Upon questioning the principal dangers and benefits that the arrival in government of the progressive parties implies, Zibechi makes a remark, in my judgment transcendent, and starting from three scenarios: “The interstate relationships, in other words, the question of the governments, the relationship between movements and states, that is to say, the question of emancipation and the relationship between development and living well (buen vivir) [1], that is, post-development. If we look at the state question, the existence of the progressive governments is very positive, because within them is at play the relationship with the United States and with the big multinationals of the north, the crisis of imperialist domination that these governments accentuate. But, if we observe the question of emancipation or development, these governments have represented a step back. The problem is that there are social and political forces that cannot have any horizon other than being government, which converts them into administrators of the State.”

In the specificity of Latin America, Zibechi emphasizes that on the one hand “we have an official society, hegemonic, with a colonial heritage, with its institutions, its ways of doing things, its justice and all that. On the other hand, there is another society that has property in the remote rural areas and is organized into communities and also in the expanded urban peripheries. This other society has other ways and forms of organizing, has its own justice, its own forms of production and an organization for making decisions parallel to or at the margin of the established one.”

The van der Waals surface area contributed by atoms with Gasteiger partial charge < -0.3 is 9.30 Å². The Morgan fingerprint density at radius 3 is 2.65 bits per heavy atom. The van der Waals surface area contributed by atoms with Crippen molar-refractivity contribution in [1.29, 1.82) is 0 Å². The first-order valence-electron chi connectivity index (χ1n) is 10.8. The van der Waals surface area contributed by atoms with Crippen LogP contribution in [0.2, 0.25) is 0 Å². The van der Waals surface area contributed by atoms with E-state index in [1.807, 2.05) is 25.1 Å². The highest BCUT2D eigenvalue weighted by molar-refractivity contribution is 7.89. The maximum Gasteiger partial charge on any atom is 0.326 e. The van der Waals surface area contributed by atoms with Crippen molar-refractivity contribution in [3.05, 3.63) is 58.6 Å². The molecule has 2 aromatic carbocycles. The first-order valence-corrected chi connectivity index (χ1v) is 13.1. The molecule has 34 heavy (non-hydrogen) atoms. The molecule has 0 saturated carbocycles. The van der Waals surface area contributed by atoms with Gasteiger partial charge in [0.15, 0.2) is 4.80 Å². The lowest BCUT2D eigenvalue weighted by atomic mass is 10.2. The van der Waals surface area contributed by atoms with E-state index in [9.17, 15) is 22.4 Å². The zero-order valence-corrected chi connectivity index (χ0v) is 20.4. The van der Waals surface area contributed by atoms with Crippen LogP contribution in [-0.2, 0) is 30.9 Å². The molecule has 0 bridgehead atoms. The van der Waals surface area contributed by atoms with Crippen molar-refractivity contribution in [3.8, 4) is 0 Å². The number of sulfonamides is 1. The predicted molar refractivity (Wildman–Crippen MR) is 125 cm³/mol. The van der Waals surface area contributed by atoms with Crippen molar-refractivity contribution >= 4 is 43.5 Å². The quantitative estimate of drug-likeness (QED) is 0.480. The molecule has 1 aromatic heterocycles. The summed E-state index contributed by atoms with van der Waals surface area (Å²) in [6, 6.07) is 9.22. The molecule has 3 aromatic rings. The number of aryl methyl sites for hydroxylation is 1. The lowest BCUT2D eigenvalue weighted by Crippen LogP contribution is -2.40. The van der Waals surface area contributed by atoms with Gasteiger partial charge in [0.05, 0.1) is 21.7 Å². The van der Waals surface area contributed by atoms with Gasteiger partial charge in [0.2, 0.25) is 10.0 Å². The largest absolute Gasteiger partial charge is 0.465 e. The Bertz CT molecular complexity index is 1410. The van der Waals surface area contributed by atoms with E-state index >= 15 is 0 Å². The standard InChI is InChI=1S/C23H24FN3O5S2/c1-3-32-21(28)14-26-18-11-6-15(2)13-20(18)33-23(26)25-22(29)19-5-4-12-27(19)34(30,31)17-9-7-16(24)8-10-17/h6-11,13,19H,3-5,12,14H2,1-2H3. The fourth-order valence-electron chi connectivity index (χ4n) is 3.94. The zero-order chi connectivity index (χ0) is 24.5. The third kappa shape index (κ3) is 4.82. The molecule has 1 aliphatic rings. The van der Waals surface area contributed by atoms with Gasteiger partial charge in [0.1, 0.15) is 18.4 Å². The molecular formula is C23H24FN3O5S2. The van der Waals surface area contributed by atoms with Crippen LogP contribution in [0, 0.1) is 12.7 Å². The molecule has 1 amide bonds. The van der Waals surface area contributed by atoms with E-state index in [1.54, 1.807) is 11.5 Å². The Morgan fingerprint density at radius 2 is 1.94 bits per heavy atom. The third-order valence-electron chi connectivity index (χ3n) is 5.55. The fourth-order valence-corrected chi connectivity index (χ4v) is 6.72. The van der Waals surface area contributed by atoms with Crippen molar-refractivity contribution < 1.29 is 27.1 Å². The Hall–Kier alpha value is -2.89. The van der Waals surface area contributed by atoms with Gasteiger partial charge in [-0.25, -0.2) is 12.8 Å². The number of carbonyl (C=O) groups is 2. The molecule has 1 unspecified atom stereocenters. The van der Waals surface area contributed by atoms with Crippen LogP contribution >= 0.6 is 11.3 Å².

Our author maintains that indigenous practice questions various aspects of western revolutionary conceptions and denounces that only the State-centric can be theorized, coinciding with authors like Leopoldo Marmora, who in the middle of the 1980s made note of the Eurocentric roots of Marxism in the treatment of the national question and in the concept of “peoples without history.” “There are various themes that the Indian movement puts on the table. The first is their conception of time, the present-past relationship. The second is the idea of social change or revolution, the Pachakutik… The third is related to rationalism and to the relation between means and ends, which involves the ideas of strategy and tactics, as well as the question of program and of plan.”